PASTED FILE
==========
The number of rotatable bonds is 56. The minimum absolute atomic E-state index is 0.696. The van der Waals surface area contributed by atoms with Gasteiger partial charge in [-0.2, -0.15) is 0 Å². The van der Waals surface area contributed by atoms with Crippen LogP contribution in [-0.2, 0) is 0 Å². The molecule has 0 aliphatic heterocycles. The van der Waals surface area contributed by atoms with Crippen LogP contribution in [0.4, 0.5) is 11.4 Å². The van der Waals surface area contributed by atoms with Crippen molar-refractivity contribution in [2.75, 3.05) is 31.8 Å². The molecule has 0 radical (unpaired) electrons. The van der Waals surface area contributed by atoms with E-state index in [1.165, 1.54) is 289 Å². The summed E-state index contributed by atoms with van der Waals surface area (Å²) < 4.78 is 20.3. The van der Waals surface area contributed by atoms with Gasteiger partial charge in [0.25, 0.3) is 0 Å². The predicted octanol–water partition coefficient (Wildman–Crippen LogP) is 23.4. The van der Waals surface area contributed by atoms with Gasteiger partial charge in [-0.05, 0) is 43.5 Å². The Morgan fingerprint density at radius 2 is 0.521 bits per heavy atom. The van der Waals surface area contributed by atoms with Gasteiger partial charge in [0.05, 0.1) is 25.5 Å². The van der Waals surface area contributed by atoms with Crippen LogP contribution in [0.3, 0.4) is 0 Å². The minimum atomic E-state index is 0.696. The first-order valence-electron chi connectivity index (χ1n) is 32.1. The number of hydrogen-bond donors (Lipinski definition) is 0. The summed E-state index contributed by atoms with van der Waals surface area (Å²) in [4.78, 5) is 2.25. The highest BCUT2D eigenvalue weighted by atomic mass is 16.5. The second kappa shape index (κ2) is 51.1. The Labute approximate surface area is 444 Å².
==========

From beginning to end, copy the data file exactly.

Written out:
The number of rotatable bonds is 56. The minimum absolute atomic E-state index is 0.696. The van der Waals surface area contributed by atoms with Gasteiger partial charge in [-0.2, -0.15) is 0 Å². The van der Waals surface area contributed by atoms with Crippen LogP contribution in [-0.2, 0) is 0 Å². The molecule has 0 aliphatic heterocycles. The van der Waals surface area contributed by atoms with Crippen LogP contribution in [0.4, 0.5) is 11.4 Å². The van der Waals surface area contributed by atoms with Crippen molar-refractivity contribution in [2.75, 3.05) is 31.8 Å². The molecule has 0 radical (unpaired) electrons. The van der Waals surface area contributed by atoms with E-state index in [1.165, 1.54) is 289 Å². The summed E-state index contributed by atoms with van der Waals surface area (Å²) < 4.78 is 20.3. The van der Waals surface area contributed by atoms with Gasteiger partial charge in [0.25, 0.3) is 0 Å². The predicted octanol–water partition coefficient (Wildman–Crippen LogP) is 23.4. The van der Waals surface area contributed by atoms with Gasteiger partial charge in [-0.05, 0) is 43.5 Å². The Morgan fingerprint density at radius 2 is 0.521 bits per heavy atom. The van der Waals surface area contributed by atoms with Gasteiger partial charge in [0.05, 0.1) is 25.5 Å². The van der Waals surface area contributed by atoms with Crippen LogP contribution in [0.3, 0.4) is 0 Å². The minimum atomic E-state index is 0.696. The first-order valence-electron chi connectivity index (χ1n) is 32.1. The number of hydrogen-bond donors (Lipinski definition) is 0. The summed E-state index contributed by atoms with van der Waals surface area (Å²) in [4.78, 5) is 2.25. The highest BCUT2D eigenvalue weighted by atomic mass is 16.5. The second kappa shape index (κ2) is 51.1. The Labute approximate surface area is 444 Å².